The level of political anger on social media seems to get worse every election year: more intense, more rabid, more hateful.
Are we better than this?
Some days I’m not so sure.
Just the other day on Facebook, I saw someone in my friends list complain about a portion of the Democratic Party’s platform and he ended his Facebook rant by saying he has the “utmost contempt” for the platform and anyone who supports it.
And, lest you think I’m picking sides, allow me to point out that the same day, another Facebook friend suggested that if you’re voting for Trump, you should immediately unfriend him, as he has “lost all respect for you as a human being.”
People in my friends list are on all sides of the political spectrum.
There are people who are more conservative than I’ll ever be. There are people who are more liberal than I’ll ever be.
There are a handful of Libertarians and probably a Socialist or two, for all I know. (Not everyone, in case you haven’t noticed, choose to talk about their politics all the time.)
I’m middle of the road.
I’m conservative on some things, a fact that annoys my liberal friends.
I’m liberal on other things, a fact that annoys my conservative friends.
I apparently annoy those of the Libertarian ilk no matter what I think, so I try to give them a wider berth in an election year. It’s just not worth it.
We seem to have lost the ability to actually have conversations.
The beauty of social media is that everyone has the chance to have their opinions heard.
The problem with social media is that people are more interested in being heard than listening.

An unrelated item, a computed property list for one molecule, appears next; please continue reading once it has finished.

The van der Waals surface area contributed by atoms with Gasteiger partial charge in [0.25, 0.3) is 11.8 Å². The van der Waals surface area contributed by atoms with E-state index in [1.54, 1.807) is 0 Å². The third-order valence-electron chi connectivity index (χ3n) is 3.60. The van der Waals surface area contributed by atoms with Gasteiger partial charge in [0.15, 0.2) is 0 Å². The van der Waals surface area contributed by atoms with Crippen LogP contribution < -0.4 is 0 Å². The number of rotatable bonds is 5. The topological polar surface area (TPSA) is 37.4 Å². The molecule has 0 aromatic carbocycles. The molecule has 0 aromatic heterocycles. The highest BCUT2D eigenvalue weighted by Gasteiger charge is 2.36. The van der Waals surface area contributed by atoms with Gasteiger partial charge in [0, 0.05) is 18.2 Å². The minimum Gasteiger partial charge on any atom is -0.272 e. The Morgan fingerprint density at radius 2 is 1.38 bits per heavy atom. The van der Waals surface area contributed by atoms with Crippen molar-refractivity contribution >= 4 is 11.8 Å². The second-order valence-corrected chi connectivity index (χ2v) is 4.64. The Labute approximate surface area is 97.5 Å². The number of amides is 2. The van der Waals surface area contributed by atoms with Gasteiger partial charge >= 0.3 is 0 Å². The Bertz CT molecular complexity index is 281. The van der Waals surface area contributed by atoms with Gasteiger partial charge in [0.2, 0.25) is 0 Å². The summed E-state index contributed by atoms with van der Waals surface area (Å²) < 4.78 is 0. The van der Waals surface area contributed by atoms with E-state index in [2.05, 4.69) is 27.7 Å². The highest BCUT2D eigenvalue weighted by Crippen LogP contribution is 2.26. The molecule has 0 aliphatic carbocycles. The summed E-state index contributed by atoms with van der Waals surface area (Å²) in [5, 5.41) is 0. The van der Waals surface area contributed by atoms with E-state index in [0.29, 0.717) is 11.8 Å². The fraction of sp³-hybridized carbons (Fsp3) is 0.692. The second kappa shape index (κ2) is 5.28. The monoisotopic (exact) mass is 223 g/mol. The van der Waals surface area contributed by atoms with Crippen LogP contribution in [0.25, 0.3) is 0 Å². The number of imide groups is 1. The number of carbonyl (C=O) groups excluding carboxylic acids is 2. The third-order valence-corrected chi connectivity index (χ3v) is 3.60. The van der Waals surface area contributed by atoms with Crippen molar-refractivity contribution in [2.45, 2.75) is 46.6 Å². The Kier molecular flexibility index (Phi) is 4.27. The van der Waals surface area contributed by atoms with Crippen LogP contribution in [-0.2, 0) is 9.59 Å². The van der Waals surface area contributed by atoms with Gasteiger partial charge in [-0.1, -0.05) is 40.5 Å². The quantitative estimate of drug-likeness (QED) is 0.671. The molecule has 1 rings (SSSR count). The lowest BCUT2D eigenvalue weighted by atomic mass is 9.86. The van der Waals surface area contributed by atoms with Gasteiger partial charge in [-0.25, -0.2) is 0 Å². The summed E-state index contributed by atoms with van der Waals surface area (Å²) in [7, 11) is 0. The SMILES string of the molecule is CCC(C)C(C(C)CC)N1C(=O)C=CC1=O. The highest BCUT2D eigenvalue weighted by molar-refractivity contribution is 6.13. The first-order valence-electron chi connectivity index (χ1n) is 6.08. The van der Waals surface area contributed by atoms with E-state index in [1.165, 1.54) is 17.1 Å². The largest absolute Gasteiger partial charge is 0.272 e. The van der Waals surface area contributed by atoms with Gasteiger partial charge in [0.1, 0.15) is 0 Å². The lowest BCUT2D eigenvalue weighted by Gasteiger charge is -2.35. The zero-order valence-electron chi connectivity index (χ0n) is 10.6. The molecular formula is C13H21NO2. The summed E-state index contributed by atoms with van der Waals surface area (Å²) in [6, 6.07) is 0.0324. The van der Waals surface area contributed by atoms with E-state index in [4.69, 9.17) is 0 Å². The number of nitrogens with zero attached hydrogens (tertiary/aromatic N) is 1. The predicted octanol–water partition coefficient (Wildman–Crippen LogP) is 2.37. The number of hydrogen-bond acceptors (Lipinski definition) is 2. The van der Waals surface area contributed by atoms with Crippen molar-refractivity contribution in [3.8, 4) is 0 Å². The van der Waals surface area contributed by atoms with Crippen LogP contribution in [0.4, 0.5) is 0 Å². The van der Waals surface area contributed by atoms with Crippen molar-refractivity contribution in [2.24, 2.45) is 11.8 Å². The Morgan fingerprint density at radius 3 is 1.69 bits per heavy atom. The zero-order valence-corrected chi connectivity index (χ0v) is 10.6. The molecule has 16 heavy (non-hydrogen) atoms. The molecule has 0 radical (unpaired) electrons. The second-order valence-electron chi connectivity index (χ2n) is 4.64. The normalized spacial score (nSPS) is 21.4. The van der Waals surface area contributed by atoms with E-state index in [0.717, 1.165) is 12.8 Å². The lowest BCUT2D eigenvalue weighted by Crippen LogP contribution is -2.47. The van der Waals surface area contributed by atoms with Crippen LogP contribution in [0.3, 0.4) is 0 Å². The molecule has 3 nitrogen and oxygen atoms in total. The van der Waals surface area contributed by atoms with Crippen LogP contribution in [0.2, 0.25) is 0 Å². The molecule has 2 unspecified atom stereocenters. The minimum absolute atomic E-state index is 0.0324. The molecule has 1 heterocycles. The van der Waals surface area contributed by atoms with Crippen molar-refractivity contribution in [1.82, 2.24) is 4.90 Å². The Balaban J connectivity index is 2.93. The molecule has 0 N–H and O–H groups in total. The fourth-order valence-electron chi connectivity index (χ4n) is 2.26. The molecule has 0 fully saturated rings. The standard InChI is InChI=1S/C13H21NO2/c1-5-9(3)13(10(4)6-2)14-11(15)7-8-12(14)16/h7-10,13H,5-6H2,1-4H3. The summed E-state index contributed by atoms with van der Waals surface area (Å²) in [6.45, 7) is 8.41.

Now it’s about shouting matches, exchanges of the bitterest vitriol we can muster. There’s a constant flinging of talking points that never hit their mark because each person involved is too busy typing up the next one to actually read the one they just received.
They’re certainly too busy, even if they manage to read one, to actually give it any true consideration.
They want it their way. Their way or no way. (That seems to have become the unofficial slogan of both political parties.)
Maybe it’s always been this way in this country. I’d like to believe there might be a day when we can all come together as Americans and set party aside for a while.
But as I recall, the last time that happened (and it happened for too short a time), it took the terror attacks of September 11, 2001, to facilitate that.
That’s much too high a price to pay for unity in my book.
I don’t think the same way you do about everything.
I was brought up to believe that’s one of the things that makes this country great.
I was taught from an early age that we should listen to people, listen to other points of view, and be aware of the fact that no one person, no one group, and no one political party has all of the answers. If one side had all of the answers, there’d never have been a need for the other side, would there?
As such, I don’t have the “utmost contempt” for people who think differently than I do. I don’t even carry the “utmost contempt” for people who hold me in the utmost contempt.
I still respect people who think differently than I do. I even respect people who demonstrate that they have little to no respect for me.
I call that, among other things, being a Christian.
I do wonder why those people haven’t unfriended me, granted, but I don’t return their contempt.
Instead, I choose to give them the benefit of the doubt, to look beyond the political anger, to try to remember there’s a person behind the all that inexplicable, unreasonable hostility.
If your political persuasion encourages contempt of your opponents rather than conversation, there might be something wrong with your political persuasion, not your opponent’s.
Maybe you need to consider taking a break from Facebook…maybe until Thanksgiving or so.